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Observational Study of Iron Overload in Stem Cell Transplantation

The safety and scientific validity of this study is the responsibility of the study sponsor and investigators. Listing a study does not mean it has been evaluated by the U.S. Federal Government. Read our disclaimer for details. Identifier: NCT00954720
Recruitment Status : Completed
First Posted : August 7, 2009
Last Update Posted : February 28, 2013
Information provided by (Responsible Party):
Philippe Armand, MD, PhD, Dana-Farber Cancer Institute

Brief Summary:
Recent retrospective studies have suggested that iron overload is a clinically important problem in patients undergoing ablative stem cell transplantation. However, these studies relied on serum ferritin as a surrogate of iron overload, which limits the conclusions that can be drawn from such analyses. Therefore, the investigators are conducting a prospective study to more rigorously examine the prevalence, mechanisms, and consequences of iron overload in this patient population.

Condition or disease Intervention/treatment
Acute Myeloid Leukemia Acute Lymphoblastic Leukemia Myelodysplastic Syndrome Other: No Intervention

Detailed Description:
As above.

Study Type : Observational
Actual Enrollment : 45 participants
Observational Model: Cohort
Time Perspective: Prospective
Official Title: A Prospective Observational Study of Iron Overload in Patients With Acute Leukemia or Myelodysplastic Syndromes Undergoing Myeloablative Allogeneic Stem Cell Transplantation
Study Start Date : March 2008
Primary Completion Date : January 2011
Study Completion Date : May 2011

Group/Cohort Intervention/treatment
Patient undergoing transplant
Patients with acute leukemia or MDS undergoing ablative stem cell transplantation. No intervention.
Other: No Intervention
There is no intervention on this trial

Primary Outcome Measures :
  1. To estimate the prevalence of pre-transplantation iron overload (defined as liver iron content >2 mg/g dry weight by MRI) and of pre-transplantation severe iron overload (defined as liver iron content >7 mg/g dry weight by MRI) [ Time Frame: Pre-transplant ]

Secondary Outcome Measures :
  1. To estimate the 6-month and 12-month prevalence of iron overload determined by liver MRI • To compare 6-month and 1-year TRM between patients with severe pre-transplantation iron overload (>7 mg/g dry weight) and those without. [ Time Frame: 1 year post-transplant ]
  2. To compare 6-month and 1-year TRM between patients with pre-transplantation serum ferritin > 2500 ng/ml and those with ferritin ≤ 2500 ng/ml. [ Time Frame: 6 month and 1 year ]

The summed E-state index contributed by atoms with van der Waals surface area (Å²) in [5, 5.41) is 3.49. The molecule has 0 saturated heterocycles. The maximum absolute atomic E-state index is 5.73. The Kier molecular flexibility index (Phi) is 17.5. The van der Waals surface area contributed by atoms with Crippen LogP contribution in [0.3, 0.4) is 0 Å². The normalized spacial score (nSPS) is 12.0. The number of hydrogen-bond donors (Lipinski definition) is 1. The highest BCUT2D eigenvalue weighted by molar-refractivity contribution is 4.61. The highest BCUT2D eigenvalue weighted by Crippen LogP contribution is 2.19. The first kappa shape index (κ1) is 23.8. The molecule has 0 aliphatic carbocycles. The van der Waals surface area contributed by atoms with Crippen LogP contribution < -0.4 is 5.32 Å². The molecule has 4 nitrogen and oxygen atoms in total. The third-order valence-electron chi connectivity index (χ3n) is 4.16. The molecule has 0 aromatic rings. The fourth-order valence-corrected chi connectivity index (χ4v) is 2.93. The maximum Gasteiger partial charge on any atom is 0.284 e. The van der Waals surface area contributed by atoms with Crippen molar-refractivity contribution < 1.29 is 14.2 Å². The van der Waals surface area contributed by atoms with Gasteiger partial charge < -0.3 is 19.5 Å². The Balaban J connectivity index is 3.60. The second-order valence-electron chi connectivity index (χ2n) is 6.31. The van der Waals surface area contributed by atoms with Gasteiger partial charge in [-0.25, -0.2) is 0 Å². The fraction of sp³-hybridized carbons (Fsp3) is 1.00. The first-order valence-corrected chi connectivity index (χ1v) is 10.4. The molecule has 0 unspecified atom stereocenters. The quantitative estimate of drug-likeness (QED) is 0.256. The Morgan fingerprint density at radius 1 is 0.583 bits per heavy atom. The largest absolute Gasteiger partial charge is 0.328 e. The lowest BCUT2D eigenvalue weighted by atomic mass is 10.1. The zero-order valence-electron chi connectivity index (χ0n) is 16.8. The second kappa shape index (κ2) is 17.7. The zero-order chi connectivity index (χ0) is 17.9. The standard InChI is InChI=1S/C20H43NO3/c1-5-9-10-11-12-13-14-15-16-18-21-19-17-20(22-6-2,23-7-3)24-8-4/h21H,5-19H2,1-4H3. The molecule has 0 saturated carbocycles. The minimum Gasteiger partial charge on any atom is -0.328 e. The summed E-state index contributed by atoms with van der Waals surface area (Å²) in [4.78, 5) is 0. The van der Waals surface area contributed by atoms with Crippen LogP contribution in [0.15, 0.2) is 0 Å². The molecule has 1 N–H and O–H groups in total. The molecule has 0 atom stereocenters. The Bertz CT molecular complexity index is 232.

Biospecimen Retention:   Samples With DNA
Banked serum and mononuclear cells

Information from the National Library of Medicine

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Ages Eligible for Study:   18 Years to 65 Years   (Adult)
Sexes Eligible for Study:   All
Accepts Healthy Volunteers:   No
Sampling Method:   Probability Sample
Study Population
Patient's who are 18 years or older with acute leukema or MDS underdoing a myeloablative allogeneic stem cell transplant

Inclusion Criteria:

  • Age ≥ 18 years.
  • Histologically confirmed acute myeloid leukemia (AML), acute lymphoblastic leukemia (ALL), or myelodysplastic syndrome (MDS)
  • Planned allogeneic stem cell transplantation with myeloablative conditioning regimen (regardless of stem cell source or donor HLA match)
  • Patients will be eligible even if they have had prior stem cell transplantation (autologous or allogeneic)

Exclusion Criteria:

  • Contraindication to magnetic resonance imaging (MRI):

    • Patients with cardiac pacemakers, implanted cardiac defibrillator (ICD), cardiac electrodes, pacing wires, internal electrodes, cochlear, otologic or other ear implants, metallic fragments or foreign body, metallic prosthesis. Patients with surgical staples should not be imaged until 7 days post-op unless approved by a radiologist;
    • Severe claustrophobia
    • Note: a history of allergic reaction to gadolinium is not a contraindication to enrollment, as contrast will not be used.
  • Inability to provide informed consent

Information from the National Library of Medicine

To learn more about this study, you or your doctor may contact the study research staff using the contact information provided by the sponsor.

Please refer to this study by its identifier (NCT number): NCT00954720

United States, Massachusetts
Dana Farber Cancer Institute
Boston, Massachusetts, United States, 02115
Sponsors and Collaborators
Dana-Farber Cancer Institute
Principal Investigator: Philippe Armand, MD, PhD Dana-Farber Cancer Institute

Responsible Party: Philippe Armand, MD, PhD, Principal Investigator, Dana-Farber Cancer Institute Identifier: NCT00954720     History of Changes
Other Study ID Numbers: 07-413
First Posted: August 7, 2009    Key Record Dates
Last Update Posted: February 28, 2013
Last Verified: February 2013

Keywords provided by Philippe Armand, MD, PhD, Dana-Farber Cancer Institute:
iron overload

Additional relevant MeSH terms:
Leukemia, Myeloid, Acute
Myelodysplastic Syndromes
Precursor Cell Lymphoblastic Leukemia-Lymphoma
Leukemia, Lymphoid
Iron Overload
Pathologic Processes
Neoplasms by Histologic Type
Leukemia, Myeloid
Bone Marrow Diseases
Hematologic Diseases
Precancerous Conditions
Lymphoproliferative Disorders
Lymphatic Diseases
Immunoproliferative Disorders
Immune System Diseases
Iron Metabolism Disorders
Metabolic Diseases